Apple's more recent MacBooks have trackpads that detect the force of a tap, responding differently to variations in pressure.
The technology, which involves something called haptic feedback, is known as Force Touch. This is everything you need to know about Apple's Force Touch haptic feedback technology.
What's different about the Force Touch trackpad?
The function of a trackpad has not changed much over the years. It is typically a stationary touch-mouse with clickable buttons, though sometimes it looks and acts like one big button. The Force Touch trackpad is different, and not just because it has a capacitive glass surface.
Apple describes Force Touch as the "most significant new sensing capability" since it included Multi‑Touch in older MacBook laptops.
Apart from the usual gestures (like scrolling, swiping, and pinching), the Force Touch trackpad has a customisable feature aptly titled Force Touch. You can adjust the feature's sensitivity, so that the pressure needed to register a click is determined by you.
Force Touch can even tell whether you're clicking with your thumb or another finger and auto-adjusts to the sensitivity level.
The Force Touch trackpad doesn't actually move when pressed. It has "force sensors" under its four corners, and they detect subtle differences in the amount of pressure you apply, making it possible to perform a variety of different functions in different apps.
Force sensors not only detect your click, but also move the trackpad laterally toward you, mimicking the downward motion of a trackpad.
The Force Touch trackpad responds to your taps and presses with haptic feedback technology that you can actually feel. Haptic feedback allows the trackpad to recreate the sense of touch by simulating vibrations and other motions, meaning it'll let you feel a click on the trackpad, even though the trackpad isn't actually moving downward when clicked.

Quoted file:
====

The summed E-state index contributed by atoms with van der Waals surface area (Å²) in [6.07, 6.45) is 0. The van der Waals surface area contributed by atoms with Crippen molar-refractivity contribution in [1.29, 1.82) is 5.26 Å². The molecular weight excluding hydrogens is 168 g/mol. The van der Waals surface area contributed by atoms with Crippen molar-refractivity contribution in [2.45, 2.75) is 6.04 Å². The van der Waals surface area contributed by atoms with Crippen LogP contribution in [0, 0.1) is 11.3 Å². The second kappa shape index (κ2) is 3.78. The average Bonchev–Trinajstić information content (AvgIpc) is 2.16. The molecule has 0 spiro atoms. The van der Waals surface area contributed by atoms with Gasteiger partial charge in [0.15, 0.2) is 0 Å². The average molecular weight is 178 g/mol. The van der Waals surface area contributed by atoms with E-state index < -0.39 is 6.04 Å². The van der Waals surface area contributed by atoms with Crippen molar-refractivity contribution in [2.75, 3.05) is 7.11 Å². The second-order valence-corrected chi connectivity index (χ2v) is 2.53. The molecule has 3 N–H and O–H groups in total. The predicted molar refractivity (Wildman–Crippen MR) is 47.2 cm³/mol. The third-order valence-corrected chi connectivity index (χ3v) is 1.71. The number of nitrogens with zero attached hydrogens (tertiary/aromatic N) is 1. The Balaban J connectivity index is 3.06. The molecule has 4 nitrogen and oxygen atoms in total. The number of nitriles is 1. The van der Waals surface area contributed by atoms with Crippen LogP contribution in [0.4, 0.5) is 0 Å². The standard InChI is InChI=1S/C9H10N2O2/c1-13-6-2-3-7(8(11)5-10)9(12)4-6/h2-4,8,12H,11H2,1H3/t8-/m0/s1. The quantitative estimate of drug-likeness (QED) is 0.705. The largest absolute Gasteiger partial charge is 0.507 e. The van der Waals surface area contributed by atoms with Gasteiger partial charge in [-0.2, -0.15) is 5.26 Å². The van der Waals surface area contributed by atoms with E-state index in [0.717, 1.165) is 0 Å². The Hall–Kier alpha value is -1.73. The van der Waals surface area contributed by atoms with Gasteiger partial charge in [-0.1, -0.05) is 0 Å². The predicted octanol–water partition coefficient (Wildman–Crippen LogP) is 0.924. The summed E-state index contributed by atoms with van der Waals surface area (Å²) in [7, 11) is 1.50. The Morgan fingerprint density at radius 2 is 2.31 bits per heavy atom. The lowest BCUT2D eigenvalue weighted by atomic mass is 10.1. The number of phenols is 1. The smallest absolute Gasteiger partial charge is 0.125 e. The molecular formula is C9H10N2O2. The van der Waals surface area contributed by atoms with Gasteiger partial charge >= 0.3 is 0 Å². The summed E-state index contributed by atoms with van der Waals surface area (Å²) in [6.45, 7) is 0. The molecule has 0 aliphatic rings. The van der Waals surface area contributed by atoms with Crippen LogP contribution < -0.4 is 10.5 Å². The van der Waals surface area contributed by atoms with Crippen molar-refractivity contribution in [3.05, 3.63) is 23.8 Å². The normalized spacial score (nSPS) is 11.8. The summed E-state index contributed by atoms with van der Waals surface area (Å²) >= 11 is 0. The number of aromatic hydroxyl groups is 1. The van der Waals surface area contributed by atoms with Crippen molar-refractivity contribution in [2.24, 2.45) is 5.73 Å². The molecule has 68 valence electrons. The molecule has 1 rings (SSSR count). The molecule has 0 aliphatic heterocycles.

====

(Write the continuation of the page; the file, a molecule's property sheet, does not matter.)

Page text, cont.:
Haptic feedback is made possible due to Taptic Engine.
Taptic Engine is a small device attached to the back of the trackpad. It mimics the downward motion (or physical depression) of a trackpad by tapping back in the opposite direction of your click, thus simulating the physical movement, and fooling you into thinking the trackpad is moving.
A traditional trackpad doesn't do any this but instead has a diving board mechanism underneath, and that's what moves downward and clicks.
How to use the Force Touch trackpad examples
The Force sensors detect more than one type of click (i.e., a light click can perform one action, while a harder click can perform another, and you're able to adjust how hard of a press is needed for any type of action), but a hard press that you continue to press is something that Apple dubs Force click.
You can Force click on the trackpad to enable new capabilities, such as looking up the definition of a word or previewing a file.
Another type of new click or gesture is dubbed accelerators, and it works like this: gradually add pressure to the Force Touch trackpad to vary the speed with which you fast-forward through a movie.
You can also gradually add pressure to zoom in on a location in Maps.
A third type of click/gesture is for pressure-sensitive drawing. In other words: you can press lightly on the Force Touch trackpad to create a thin stroke while drawing or harder for a thick one when, let's say, creating a signature for forms in Preview.
The trackpad will of course also send a tangible response to your fingertip whenever you perform certain actions, including Force click, accelerators, and pressure-sensitive drawing, meaning you'll be able to feel even mundane tasks like like aligning annotations on a PDF.
Force Touch on Apple Watch
In Apple Watch, Force Touch also senses force. It uses tiny electrodes around the flexible Retina display to distinguish between a light tap and a deep press, and that allows Apple Watch to trigger instant access to a range of contextually-specific controls.
You can press firmly to bring up additional controls in Messages, for instance, or you can select different watch faces, search for an address in Maps, etc.